AUG 21, 2014 08:45 AM PDT
Genome and exome sequencing in a clinical laboratory
Presented at the Genetics and Genomics Virtual Event
CONTINUING EDUCATION (CME/CE/CEU) CREDITS: CEU
30 46 2198

Speakers:
  • Instructor of Pathology, BWH and Harvard Medical School,  Assistant Laboratory Director and Senior IS Domain Specialist Laboratory for Molecular Medicine, Partners HealthCare Center for Perso
    Biography
      Matthew Lebo is a trained computational biologist and ABMG-certified clinical molecular geneticist whose work focuses on using statistical and algorithmic approaches to analyze high-throughput data and to bridge genetics with computational and IT systems. Dr. Lebo is currently an Instructor of Pathology at Harvard Medical School and Brigham and Woman's Hospital, where he is developing pipelines to implement whole-genome sequencing data as a clinical test, including methods to analyze, interpret, and report identified genetic variation. Dr. Lebo serves as an Assistant Laboratory Director at the Laboratory for Molecular Medicine (LMM) and as a Senior IS Domain Specialist, both within the Partners Center for Personalized Genetic Medicine (PCPGM). As a director in a clinical diagnostics laboratory, he is responsible for the interpretation and reporting of large gene panel tests - with a special focus in cardiomyopathy - and the development of next-generation sequencing tests, including clinical genome/exome sequencing. As a member of the IT team at PCPGM, Dr. Lebo also works on the development of GeneInsight Suite, an innovative software platform for molecular laboratories, clinics, and EHR systems that manages variant, gene, and disease annotations and the integration of that information into patient reports.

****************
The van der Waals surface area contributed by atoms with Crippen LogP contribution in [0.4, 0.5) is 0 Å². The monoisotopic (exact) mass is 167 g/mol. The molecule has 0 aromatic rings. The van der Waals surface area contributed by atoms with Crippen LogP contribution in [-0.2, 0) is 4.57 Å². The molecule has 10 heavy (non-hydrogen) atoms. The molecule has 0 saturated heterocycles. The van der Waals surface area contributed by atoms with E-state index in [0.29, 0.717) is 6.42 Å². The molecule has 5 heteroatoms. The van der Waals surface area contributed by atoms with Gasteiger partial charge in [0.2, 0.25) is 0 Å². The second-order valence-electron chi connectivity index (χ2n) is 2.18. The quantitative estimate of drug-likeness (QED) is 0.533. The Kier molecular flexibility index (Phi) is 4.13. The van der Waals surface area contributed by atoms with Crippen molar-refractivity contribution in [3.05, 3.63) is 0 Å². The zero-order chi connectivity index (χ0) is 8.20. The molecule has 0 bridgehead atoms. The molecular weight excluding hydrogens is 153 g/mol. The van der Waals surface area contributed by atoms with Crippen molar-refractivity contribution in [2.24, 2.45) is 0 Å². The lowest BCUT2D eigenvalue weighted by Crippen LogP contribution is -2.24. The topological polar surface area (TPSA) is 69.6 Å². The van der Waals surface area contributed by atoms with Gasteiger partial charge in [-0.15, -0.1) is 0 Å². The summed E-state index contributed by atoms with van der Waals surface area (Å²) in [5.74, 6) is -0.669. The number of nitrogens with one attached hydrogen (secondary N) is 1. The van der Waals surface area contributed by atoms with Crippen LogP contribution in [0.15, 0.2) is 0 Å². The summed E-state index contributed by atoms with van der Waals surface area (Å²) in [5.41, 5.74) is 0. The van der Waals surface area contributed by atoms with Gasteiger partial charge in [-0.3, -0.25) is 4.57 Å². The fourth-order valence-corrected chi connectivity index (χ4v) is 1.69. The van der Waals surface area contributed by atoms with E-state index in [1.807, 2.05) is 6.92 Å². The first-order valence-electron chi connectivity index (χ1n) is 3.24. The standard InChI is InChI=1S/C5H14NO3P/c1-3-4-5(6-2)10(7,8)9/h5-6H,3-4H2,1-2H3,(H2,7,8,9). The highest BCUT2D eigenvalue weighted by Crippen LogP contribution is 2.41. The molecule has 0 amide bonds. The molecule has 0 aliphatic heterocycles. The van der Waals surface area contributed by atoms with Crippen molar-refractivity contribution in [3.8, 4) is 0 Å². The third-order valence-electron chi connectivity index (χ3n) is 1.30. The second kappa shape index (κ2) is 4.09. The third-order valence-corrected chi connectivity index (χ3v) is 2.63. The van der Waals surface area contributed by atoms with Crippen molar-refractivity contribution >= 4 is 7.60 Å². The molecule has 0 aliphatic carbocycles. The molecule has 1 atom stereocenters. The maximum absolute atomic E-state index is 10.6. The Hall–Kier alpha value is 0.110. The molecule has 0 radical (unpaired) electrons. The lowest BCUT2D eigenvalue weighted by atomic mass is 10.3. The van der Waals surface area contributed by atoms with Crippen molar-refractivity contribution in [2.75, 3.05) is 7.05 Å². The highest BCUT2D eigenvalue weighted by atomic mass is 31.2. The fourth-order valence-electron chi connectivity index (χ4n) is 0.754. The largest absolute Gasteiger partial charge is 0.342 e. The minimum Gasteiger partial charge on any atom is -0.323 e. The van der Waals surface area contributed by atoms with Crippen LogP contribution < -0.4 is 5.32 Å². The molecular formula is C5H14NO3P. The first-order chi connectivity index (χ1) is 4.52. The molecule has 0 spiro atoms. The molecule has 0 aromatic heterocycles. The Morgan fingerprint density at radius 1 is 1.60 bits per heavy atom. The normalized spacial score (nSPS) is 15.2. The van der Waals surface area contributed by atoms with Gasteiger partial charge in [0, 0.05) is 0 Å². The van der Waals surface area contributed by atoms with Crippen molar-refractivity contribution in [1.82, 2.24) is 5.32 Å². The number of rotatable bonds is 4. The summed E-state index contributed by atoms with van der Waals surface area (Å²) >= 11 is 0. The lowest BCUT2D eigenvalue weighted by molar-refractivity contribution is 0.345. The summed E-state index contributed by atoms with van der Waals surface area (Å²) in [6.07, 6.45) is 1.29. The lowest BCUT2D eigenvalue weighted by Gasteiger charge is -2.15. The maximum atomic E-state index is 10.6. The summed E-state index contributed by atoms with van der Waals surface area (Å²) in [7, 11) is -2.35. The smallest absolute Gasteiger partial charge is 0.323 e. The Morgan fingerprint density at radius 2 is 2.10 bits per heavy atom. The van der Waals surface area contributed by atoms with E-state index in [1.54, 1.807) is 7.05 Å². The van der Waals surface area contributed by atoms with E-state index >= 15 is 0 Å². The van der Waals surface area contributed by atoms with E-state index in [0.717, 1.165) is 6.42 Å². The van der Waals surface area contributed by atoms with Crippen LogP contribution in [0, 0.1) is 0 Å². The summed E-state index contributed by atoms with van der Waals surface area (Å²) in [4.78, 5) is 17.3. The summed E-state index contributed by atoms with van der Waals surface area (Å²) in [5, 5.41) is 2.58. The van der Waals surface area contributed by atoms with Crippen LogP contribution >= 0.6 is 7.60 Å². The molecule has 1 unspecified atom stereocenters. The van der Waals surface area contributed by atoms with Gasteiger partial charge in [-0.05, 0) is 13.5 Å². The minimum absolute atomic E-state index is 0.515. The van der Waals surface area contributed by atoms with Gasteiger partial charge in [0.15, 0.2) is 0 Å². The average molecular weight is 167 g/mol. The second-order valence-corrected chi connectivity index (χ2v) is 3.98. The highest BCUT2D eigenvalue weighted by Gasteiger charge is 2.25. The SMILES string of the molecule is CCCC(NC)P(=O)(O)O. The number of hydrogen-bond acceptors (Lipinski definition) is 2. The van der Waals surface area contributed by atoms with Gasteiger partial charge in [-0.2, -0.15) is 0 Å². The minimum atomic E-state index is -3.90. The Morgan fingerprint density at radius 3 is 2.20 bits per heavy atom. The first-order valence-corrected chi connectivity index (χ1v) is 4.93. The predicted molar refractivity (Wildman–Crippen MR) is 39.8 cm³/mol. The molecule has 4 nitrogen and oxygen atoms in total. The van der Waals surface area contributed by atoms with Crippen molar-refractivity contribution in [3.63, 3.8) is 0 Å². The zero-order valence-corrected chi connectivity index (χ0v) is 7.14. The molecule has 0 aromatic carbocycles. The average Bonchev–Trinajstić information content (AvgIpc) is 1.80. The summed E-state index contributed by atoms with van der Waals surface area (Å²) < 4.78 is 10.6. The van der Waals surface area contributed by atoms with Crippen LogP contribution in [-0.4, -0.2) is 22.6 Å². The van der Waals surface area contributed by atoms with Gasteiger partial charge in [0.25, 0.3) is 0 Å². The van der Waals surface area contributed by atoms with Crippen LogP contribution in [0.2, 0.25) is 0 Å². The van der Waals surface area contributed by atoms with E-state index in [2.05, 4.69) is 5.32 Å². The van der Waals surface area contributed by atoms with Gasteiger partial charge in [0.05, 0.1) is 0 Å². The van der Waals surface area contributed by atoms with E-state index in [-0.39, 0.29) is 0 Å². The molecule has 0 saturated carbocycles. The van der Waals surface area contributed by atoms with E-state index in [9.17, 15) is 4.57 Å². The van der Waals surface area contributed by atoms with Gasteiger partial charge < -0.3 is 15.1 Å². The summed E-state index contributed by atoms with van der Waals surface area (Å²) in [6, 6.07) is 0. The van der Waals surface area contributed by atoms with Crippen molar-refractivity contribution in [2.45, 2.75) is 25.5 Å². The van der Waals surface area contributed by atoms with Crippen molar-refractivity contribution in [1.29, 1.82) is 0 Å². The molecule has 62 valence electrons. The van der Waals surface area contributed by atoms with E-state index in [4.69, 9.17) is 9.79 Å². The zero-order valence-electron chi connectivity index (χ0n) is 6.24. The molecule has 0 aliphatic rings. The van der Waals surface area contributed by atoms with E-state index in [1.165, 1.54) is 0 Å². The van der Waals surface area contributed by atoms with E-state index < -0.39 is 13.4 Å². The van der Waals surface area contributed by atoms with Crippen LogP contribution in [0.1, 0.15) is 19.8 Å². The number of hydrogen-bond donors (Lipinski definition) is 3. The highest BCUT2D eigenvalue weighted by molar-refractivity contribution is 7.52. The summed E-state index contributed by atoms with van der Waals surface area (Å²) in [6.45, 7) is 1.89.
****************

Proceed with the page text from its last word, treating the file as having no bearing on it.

Abstract:
    With advances in next-generation sequencing, whole-exome and genome sequencing (WGES) is now accessible as a tool in many applications. In the clinical setting, WGES is proving to be very valuable for the diagnosis of rare genetic disorders and a key to a more comprehensive disease treatment. These assays rely heavily on bioinformatics processes, and have unique requirements for implementation and validation., though there are currently limited guidelines for how to handle bioinformatics validation in the clinical lab setting for such complex tests. In this talk, we outline our laboratorys approach to tackling the issues faced in implementing clinical WGES, including methods and techniques to validate the assay and interpret the results. Well also detail our experiences offering WGES in clinical care, including our support of the MedSeq and BabySeq projects that are studying the return of genome and exome sequencing results in adults and newborns, respectively, in both healthy individuals and individuals with disease.

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